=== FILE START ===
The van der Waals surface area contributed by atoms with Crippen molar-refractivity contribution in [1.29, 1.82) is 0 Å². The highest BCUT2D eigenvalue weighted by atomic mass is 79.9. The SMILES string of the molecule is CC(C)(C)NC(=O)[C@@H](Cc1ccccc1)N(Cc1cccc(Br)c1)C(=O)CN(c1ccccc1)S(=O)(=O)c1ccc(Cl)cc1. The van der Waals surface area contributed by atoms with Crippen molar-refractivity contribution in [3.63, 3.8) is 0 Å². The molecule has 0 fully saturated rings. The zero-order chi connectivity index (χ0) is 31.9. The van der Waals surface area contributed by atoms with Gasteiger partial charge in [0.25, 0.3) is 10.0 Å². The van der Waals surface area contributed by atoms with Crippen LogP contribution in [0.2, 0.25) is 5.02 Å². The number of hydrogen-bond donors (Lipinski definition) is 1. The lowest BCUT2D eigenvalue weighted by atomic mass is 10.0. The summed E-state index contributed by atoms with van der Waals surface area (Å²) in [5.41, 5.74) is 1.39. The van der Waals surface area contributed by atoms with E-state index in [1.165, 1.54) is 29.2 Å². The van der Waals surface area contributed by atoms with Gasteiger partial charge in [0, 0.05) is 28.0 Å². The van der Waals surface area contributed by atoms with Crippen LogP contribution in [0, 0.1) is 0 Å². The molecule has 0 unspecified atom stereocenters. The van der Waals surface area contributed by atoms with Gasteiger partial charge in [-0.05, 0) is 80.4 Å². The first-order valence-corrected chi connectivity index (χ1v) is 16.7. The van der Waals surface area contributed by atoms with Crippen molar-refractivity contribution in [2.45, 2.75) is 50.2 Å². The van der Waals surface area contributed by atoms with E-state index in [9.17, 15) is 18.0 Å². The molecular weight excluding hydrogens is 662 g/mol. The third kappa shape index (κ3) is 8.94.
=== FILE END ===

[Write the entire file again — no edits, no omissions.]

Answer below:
The van der Waals surface area contributed by atoms with Crippen molar-refractivity contribution in [1.29, 1.82) is 0 Å². The highest BCUT2D eigenvalue weighted by atomic mass is 79.9. The SMILES string of the molecule is CC(C)(C)NC(=O)[C@@H](Cc1ccccc1)N(Cc1cccc(Br)c1)C(=O)CN(c1ccccc1)S(=O)(=O)c1ccc(Cl)cc1. The van der Waals surface area contributed by atoms with Crippen molar-refractivity contribution in [3.63, 3.8) is 0 Å². The molecule has 0 fully saturated rings. The zero-order chi connectivity index (χ0) is 31.9. The van der Waals surface area contributed by atoms with Gasteiger partial charge in [0.25, 0.3) is 10.0 Å². The van der Waals surface area contributed by atoms with Crippen LogP contribution in [0.2, 0.25) is 5.02 Å². The number of hydrogen-bond donors (Lipinski definition) is 1. The lowest BCUT2D eigenvalue weighted by atomic mass is 10.0. The summed E-state index contributed by atoms with van der Waals surface area (Å²) in [5.41, 5.74) is 1.39. The van der Waals surface area contributed by atoms with E-state index in [1.165, 1.54) is 29.2 Å². The van der Waals surface area contributed by atoms with Gasteiger partial charge in [0, 0.05) is 28.0 Å². The van der Waals surface area contributed by atoms with Crippen LogP contribution in [0, 0.1) is 0 Å². The molecule has 0 unspecified atom stereocenters. The van der Waals surface area contributed by atoms with Gasteiger partial charge in [-0.05, 0) is 80.4 Å². The first-order valence-corrected chi connectivity index (χ1v) is 16.7. The van der Waals surface area contributed by atoms with Crippen molar-refractivity contribution in [2.45, 2.75) is 50.2 Å². The van der Waals surface area contributed by atoms with E-state index in [9.17, 15) is 18.0 Å². The molecular weight excluding hydrogens is 662 g/mol. The third kappa shape index (κ3) is 8.94.